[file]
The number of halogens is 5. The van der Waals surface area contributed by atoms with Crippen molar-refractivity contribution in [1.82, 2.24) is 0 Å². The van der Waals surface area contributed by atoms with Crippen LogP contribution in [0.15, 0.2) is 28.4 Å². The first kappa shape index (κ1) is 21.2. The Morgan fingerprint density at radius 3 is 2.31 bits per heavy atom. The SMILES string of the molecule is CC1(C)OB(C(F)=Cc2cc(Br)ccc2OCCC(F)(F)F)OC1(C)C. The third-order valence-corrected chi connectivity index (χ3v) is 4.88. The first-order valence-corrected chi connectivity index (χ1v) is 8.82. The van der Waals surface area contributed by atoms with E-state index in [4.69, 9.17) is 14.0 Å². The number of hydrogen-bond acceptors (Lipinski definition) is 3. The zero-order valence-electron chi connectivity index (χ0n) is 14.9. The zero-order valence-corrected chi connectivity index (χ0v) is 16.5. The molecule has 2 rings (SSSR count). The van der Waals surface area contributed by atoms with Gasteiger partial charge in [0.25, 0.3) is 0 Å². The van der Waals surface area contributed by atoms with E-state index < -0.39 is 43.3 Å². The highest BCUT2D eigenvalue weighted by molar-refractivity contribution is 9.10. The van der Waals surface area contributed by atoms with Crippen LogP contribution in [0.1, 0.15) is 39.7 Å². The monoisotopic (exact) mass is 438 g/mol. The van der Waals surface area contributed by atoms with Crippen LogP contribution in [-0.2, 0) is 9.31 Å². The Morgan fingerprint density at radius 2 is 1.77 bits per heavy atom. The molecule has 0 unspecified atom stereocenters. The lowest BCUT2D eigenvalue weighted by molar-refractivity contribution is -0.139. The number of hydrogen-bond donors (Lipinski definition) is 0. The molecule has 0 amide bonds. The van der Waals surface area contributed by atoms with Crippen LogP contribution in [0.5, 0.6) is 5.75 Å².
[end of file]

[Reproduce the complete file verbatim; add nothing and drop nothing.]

The number of halogens is 5. The van der Waals surface area contributed by atoms with Crippen molar-refractivity contribution in [1.82, 2.24) is 0 Å². The van der Waals surface area contributed by atoms with Crippen LogP contribution in [0.15, 0.2) is 28.4 Å². The first kappa shape index (κ1) is 21.2. The Morgan fingerprint density at radius 3 is 2.31 bits per heavy atom. The SMILES string of the molecule is CC1(C)OB(C(F)=Cc2cc(Br)ccc2OCCC(F)(F)F)OC1(C)C. The third-order valence-corrected chi connectivity index (χ3v) is 4.88. The first-order valence-corrected chi connectivity index (χ1v) is 8.82. The van der Waals surface area contributed by atoms with E-state index in [4.69, 9.17) is 14.0 Å². The number of hydrogen-bond acceptors (Lipinski definition) is 3. The zero-order valence-electron chi connectivity index (χ0n) is 14.9. The zero-order valence-corrected chi connectivity index (χ0v) is 16.5. The molecule has 2 rings (SSSR count). The van der Waals surface area contributed by atoms with Gasteiger partial charge in [0.25, 0.3) is 0 Å². The van der Waals surface area contributed by atoms with E-state index < -0.39 is 43.3 Å². The highest BCUT2D eigenvalue weighted by molar-refractivity contribution is 9.10. The van der Waals surface area contributed by atoms with Crippen LogP contribution in [0.1, 0.15) is 39.7 Å². The monoisotopic (exact) mass is 438 g/mol. The van der Waals surface area contributed by atoms with Crippen LogP contribution in [-0.2, 0) is 9.31 Å². The Morgan fingerprint density at radius 2 is 1.77 bits per heavy atom. The molecule has 0 unspecified atom stereocenters. The lowest BCUT2D eigenvalue weighted by molar-refractivity contribution is -0.139. The number of hydrogen-bond donors (Lipinski definition) is 0. The molecule has 0 amide bonds. The van der Waals surface area contributed by atoms with Crippen LogP contribution in [0.5, 0.6) is 5.75 Å².